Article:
Not only are babies born prematurely due to pollution, but their birth weight is also found to be lowerDon't store avocado like this: it's dangerous
Not only are babies born prematurely due to pollution, but their birth weight is also found to be lower
Air pollution is possibly responsible for around six million premature births worldwide each year and more than 3 million underweight babies. This is what emerges from this analysis - the first to calculate the real weight of domestic and atmospheric pollution on the health of new mothers and fetuses - which combines the results of various scientific studies conducted so far. For the study, the team of researchers looked at 108 studies related to pollution inside and outside the home, correlating the results with four main risk factors in pregnancy: gestation period at birth, reduction in birth weight, condition of underweight of the newborn, premature birth. The survey involved 204 countries around the world.
After considering in the survey other risk factors besides pollution (such as lifestyle of the new mother, diet, alcohol and tobacco consumption) it emerged that air pollution is the main cause of underweight babies and premature births - the latter result in more than 15 million stillborn babies every year. According to the researchers, if air pollution in Southeast Asia and sub-Saharan Africa can be minimized, the number of premature or underweight babies could be reduced by 78% each year.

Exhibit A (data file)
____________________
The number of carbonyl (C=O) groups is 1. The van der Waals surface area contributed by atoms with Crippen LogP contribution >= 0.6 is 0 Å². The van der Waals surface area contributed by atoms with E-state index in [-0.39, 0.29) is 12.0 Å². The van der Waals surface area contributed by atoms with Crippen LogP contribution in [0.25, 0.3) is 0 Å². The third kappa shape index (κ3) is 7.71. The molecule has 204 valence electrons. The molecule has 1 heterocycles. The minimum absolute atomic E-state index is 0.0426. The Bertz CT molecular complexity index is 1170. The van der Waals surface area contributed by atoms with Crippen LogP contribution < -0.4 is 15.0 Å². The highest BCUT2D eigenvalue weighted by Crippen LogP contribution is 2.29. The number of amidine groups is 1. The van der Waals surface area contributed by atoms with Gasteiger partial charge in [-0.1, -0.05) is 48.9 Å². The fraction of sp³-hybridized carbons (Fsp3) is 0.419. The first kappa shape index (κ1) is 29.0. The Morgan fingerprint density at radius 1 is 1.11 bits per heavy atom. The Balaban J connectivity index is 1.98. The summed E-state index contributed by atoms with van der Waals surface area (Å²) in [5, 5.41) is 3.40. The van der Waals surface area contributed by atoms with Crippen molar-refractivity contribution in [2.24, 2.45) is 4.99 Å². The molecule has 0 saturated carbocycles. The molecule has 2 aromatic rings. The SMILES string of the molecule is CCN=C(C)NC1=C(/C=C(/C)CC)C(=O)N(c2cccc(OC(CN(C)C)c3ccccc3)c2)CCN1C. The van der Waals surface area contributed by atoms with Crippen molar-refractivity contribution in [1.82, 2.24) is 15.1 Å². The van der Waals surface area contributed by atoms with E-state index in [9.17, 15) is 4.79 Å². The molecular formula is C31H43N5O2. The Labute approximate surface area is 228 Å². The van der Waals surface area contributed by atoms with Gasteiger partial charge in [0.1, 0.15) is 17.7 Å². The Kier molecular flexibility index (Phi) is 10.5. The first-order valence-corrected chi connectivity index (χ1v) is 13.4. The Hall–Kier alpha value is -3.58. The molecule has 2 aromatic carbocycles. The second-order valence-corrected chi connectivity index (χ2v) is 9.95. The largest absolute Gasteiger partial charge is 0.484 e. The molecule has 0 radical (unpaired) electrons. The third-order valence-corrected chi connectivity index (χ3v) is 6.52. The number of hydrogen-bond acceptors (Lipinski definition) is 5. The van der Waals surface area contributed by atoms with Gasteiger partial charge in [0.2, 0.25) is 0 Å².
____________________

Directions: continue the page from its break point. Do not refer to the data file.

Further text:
Second the World Health Organization in fact, more than 92% of the global population lives in areas where the air quality is below the recommended limits, while about 49% of people are exposed to high levels of pollution even in the home. The most polluted areas of the world are those of South and East Asia (China, India, Pakistan and Bangladesh), which are home to 49 of the 50 most polluted cities on the planet.
Air pollution is generally measured on the basis of exposure to particulate particles smaller than 2,5 microns: once inhaled with breathing, these particles are rapidly absorbed by the blood and enter the circulation (precisely because of the very small size), becoming a potential cause of respiratory problems and other pathologies. As for the air quality inside our homes, this is influenced by the use of solid fuels such as wood and coal for heating and cooking, but also by the abuse of home hygiene products that release polluting and harmful substances into the air, as demonstrated by this study.
On an individual level, exposure to air pollution in the home appears to have much more devastating effects on new mothers than that of air breathed outside - says the epidemiologist. Rakesh Ghosh, author of the study. - Therefore, minimizing exposure to domestic pollution as much as possible should be part of the care to be guaranteed to pregnant women, to protect the health of the unborn.
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Source: PLOS Medicine
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